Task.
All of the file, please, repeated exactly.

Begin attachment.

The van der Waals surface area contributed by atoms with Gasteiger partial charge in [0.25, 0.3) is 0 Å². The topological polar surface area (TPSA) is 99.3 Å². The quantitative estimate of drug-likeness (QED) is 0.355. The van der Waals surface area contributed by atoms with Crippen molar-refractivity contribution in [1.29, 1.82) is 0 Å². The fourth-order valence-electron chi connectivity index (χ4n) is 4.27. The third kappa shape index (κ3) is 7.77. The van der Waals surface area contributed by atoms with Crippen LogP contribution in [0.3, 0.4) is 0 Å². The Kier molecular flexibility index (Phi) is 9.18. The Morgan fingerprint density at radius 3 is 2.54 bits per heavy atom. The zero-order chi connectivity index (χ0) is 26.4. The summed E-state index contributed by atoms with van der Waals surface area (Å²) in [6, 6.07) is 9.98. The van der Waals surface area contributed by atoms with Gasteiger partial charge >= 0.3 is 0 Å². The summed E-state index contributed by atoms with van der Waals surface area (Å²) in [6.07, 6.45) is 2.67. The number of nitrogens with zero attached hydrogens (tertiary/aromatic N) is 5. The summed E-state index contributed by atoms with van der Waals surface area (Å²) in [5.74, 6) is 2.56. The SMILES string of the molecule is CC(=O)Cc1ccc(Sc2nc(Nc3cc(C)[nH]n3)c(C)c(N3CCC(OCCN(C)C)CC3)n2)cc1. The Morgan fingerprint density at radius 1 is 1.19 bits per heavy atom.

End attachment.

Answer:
The van der Waals surface area contributed by atoms with Gasteiger partial charge in [0.25, 0.3) is 0 Å². The topological polar surface area (TPSA) is 99.3 Å². The quantitative estimate of drug-likeness (QED) is 0.355. The van der Waals surface area contributed by atoms with Crippen molar-refractivity contribution in [1.29, 1.82) is 0 Å². The fourth-order valence-electron chi connectivity index (χ4n) is 4.27. The third kappa shape index (κ3) is 7.77. The van der Waals surface area contributed by atoms with Crippen LogP contribution in [0.3, 0.4) is 0 Å². The Kier molecular flexibility index (Phi) is 9.18. The Morgan fingerprint density at radius 3 is 2.54 bits per heavy atom. The zero-order chi connectivity index (χ0) is 26.4. The summed E-state index contributed by atoms with van der Waals surface area (Å²) in [6, 6.07) is 9.98. The van der Waals surface area contributed by atoms with Gasteiger partial charge >= 0.3 is 0 Å². The summed E-state index contributed by atoms with van der Waals surface area (Å²) in [6.07, 6.45) is 2.67. The number of nitrogens with zero attached hydrogens (tertiary/aromatic N) is 5. The summed E-state index contributed by atoms with van der Waals surface area (Å²) in [5.74, 6) is 2.56. The SMILES string of the molecule is CC(=O)Cc1ccc(Sc2nc(Nc3cc(C)[nH]n3)c(C)c(N3CCC(OCCN(C)C)CC3)n2)cc1. The Morgan fingerprint density at radius 1 is 1.19 bits per heavy atom.